& cplSiteName &

VRIF to Release First VR Guidelines at IBC

Aditya Kishore

Created at the Consumer Electronics Show (CES) at the start of 2017, the Virtual Reality Industry Forum (VRIF) is set to announce the first draft of its industry guidelines at the IBC show, which kicks off in Amsterdam tomorrow.

Crafted to avoid gaps and incompatibility in technology developments in the very nascent VR industry, the VRIF works with a number of standards bodies (including MPEG, 3GPP, DVB and ITU) and industry stakeholders to help communicate and coordinate technology and standard development so that the industry can progress smoothly.

As Paul Higgs, chair of the guidelines working group and board member of VRIF, said in a previous interview, the VRIF "came out of discussions between the DTG [Digital TV Group] in the UK and several commercial entities, and centered on a desire to avoid fragmentation in the development of virtual reality. We have seen this happen in the past, where different entities develop different technologies or approaches and then it takes time to agree to a common, interoperable approach."

"We know there is a lot of development going on in the area of virtual reality, and we want to avoid delays in being able to deploy it -- avoid gaps between the development of technology and the availability of deployable technology." (See Sync or Sink: VRIF on VR Innovation.)

The VRIF guidelines will be shared during a session co-hosted with the DASH Industry Forum on Saturday, Sept. 16. The guidelines will primarily focus on the delivery ecosystem for 360-degree video with three degrees of freedom (3DoF).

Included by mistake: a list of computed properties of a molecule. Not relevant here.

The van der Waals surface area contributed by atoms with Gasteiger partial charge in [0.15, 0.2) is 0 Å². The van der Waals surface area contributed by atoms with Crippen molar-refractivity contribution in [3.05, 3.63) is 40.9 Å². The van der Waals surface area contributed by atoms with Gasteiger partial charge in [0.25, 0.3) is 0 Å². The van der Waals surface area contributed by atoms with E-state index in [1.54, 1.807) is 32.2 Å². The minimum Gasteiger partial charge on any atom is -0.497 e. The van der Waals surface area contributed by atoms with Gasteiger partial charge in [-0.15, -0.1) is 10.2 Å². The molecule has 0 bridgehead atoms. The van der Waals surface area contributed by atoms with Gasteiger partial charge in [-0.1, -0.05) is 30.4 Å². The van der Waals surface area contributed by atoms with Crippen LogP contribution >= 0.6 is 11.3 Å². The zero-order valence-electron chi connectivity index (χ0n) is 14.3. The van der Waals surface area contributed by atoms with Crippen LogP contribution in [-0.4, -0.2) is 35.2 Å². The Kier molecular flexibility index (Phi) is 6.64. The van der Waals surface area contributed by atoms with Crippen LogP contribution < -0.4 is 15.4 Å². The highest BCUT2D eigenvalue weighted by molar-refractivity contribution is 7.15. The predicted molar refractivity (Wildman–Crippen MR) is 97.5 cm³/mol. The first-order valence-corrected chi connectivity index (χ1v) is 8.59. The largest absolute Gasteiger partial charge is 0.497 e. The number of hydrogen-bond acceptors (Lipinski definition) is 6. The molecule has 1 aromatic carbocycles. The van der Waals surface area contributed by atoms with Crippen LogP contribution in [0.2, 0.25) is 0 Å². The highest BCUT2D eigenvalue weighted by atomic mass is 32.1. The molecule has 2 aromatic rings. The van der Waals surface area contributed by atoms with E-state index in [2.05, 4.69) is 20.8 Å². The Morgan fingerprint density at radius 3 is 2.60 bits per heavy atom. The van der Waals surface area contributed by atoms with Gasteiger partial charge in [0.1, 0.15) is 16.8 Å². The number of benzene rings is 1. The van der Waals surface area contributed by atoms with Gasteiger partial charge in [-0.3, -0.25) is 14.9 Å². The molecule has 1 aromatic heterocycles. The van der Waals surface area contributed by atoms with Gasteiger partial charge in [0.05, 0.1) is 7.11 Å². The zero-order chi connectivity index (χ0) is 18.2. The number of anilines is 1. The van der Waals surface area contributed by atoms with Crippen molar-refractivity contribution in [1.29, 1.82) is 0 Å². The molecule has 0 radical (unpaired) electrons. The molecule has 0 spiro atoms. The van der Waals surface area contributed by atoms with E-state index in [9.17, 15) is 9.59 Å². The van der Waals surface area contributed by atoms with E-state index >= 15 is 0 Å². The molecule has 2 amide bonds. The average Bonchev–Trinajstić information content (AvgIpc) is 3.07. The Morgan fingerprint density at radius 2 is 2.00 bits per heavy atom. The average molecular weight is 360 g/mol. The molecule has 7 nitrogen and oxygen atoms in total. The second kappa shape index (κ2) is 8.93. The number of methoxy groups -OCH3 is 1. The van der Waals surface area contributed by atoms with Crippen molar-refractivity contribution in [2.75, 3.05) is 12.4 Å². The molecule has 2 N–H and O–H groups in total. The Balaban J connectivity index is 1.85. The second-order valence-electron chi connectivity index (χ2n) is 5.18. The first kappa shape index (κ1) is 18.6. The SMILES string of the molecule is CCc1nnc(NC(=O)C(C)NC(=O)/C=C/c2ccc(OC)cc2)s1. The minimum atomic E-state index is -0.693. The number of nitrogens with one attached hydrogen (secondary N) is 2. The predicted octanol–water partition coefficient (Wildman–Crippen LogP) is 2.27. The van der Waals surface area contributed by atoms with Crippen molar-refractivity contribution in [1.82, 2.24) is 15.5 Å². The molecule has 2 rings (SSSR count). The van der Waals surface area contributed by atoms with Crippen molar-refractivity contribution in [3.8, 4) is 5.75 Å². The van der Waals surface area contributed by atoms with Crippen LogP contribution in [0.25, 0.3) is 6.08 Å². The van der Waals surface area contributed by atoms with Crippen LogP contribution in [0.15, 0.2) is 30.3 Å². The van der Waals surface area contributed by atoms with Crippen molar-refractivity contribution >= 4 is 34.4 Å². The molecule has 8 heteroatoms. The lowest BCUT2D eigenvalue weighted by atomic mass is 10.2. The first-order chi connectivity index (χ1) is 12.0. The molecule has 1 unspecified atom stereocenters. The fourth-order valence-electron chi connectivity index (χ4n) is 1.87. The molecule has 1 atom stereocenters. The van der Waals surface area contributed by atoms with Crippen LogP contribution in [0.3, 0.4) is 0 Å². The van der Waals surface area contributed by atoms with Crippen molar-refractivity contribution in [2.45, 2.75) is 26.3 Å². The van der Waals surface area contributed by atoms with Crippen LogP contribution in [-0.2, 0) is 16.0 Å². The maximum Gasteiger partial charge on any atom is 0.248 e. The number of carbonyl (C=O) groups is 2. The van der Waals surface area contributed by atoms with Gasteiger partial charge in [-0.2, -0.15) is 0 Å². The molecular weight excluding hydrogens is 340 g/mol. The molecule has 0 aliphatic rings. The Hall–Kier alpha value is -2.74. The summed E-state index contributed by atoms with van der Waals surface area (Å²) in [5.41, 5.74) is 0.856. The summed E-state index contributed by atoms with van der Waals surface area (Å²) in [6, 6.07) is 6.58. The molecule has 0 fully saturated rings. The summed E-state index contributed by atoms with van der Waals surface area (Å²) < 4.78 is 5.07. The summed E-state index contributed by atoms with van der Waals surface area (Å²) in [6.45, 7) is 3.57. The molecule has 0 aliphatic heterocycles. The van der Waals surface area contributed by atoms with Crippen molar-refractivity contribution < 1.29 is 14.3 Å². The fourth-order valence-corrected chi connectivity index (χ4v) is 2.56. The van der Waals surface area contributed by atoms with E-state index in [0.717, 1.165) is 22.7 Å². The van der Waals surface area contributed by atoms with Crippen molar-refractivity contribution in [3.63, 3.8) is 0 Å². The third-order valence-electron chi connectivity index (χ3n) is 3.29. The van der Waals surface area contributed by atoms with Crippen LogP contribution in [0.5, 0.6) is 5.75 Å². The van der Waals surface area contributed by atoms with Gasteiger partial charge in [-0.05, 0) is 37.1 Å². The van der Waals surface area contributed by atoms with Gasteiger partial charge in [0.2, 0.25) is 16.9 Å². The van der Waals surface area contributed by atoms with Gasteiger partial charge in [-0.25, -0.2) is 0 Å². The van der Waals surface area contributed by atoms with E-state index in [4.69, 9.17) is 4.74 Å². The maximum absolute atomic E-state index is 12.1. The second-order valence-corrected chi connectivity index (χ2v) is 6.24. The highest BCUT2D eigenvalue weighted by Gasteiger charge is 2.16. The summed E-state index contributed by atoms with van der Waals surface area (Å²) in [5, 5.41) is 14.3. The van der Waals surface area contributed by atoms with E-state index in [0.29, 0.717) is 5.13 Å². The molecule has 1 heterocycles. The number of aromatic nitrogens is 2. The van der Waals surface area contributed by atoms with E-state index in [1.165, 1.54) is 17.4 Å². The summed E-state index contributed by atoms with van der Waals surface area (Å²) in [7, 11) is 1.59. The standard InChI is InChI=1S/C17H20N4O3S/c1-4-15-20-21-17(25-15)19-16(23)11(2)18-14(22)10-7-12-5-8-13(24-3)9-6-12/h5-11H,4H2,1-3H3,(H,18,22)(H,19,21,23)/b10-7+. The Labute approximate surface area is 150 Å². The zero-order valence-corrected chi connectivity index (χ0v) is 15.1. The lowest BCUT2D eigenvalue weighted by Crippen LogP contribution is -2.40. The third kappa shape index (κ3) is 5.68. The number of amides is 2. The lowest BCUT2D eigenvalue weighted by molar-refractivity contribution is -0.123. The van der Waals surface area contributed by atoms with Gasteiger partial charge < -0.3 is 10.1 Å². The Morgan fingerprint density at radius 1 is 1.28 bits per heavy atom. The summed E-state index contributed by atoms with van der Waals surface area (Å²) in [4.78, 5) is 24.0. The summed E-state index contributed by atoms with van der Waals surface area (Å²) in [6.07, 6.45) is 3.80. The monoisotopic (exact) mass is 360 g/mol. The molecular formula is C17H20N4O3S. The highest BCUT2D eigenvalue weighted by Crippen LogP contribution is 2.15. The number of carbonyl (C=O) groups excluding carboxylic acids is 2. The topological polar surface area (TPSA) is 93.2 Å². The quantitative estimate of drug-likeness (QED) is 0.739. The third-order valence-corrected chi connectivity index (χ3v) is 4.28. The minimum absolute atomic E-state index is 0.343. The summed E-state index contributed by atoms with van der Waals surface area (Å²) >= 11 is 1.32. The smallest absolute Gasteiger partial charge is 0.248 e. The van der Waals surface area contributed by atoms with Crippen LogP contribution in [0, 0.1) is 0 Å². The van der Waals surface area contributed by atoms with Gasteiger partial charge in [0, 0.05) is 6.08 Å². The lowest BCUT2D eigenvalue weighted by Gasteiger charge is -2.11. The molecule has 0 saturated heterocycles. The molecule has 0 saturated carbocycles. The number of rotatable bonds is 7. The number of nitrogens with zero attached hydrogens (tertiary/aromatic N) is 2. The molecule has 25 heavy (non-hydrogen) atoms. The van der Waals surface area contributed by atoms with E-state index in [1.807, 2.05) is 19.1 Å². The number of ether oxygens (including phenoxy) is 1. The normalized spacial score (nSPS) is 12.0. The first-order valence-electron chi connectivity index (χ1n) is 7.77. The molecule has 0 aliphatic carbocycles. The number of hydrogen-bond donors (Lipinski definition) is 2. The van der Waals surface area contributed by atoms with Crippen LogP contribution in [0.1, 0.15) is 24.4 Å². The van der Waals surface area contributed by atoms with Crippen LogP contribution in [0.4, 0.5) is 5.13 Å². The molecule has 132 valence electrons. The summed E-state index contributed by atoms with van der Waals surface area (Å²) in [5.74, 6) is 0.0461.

The terms 3DoF and 6DoF are frequently used in the VR industry and refer to the degree of freedom of movement allowed or supported by the VR environment that has been created. In a nutshell, if the VR experience allows you various head movements, it offers 3DoF; while if you can also stand up, move forwards and backwards and from side-to-side without disrupting the VR experience, you have 6DoF.

Still confused? For the best explanation of the DoF concept that I have seen, take a look at this handy little video the kind folks at Lytro and their friendly engineers have created.

The guidelines to be released on Saturday will include: documentation of cross-industry interoperability points (based on ISO MPEG’s Omnidirectional MediA Format or OMAF); best practices for 360D production, especially focusing on human factors like motion sickness; and security concerns around VR streaming, including user privacy and content protection.

The goal is to get everyone across the industry involved so that developmental siloes that have plagued the development of new technologies in the past are avoided. According to Higgs, "VRIF members representing all segments of the VR industry have contributed to developing the guidelines that cover VR production, delivery and consumption aspects."

"The purpose of presenting a draft of the guidelines at IBC is to give the public a chance to review them and identify any issues, so that we can incorporate as much relevant information as possible," he said.”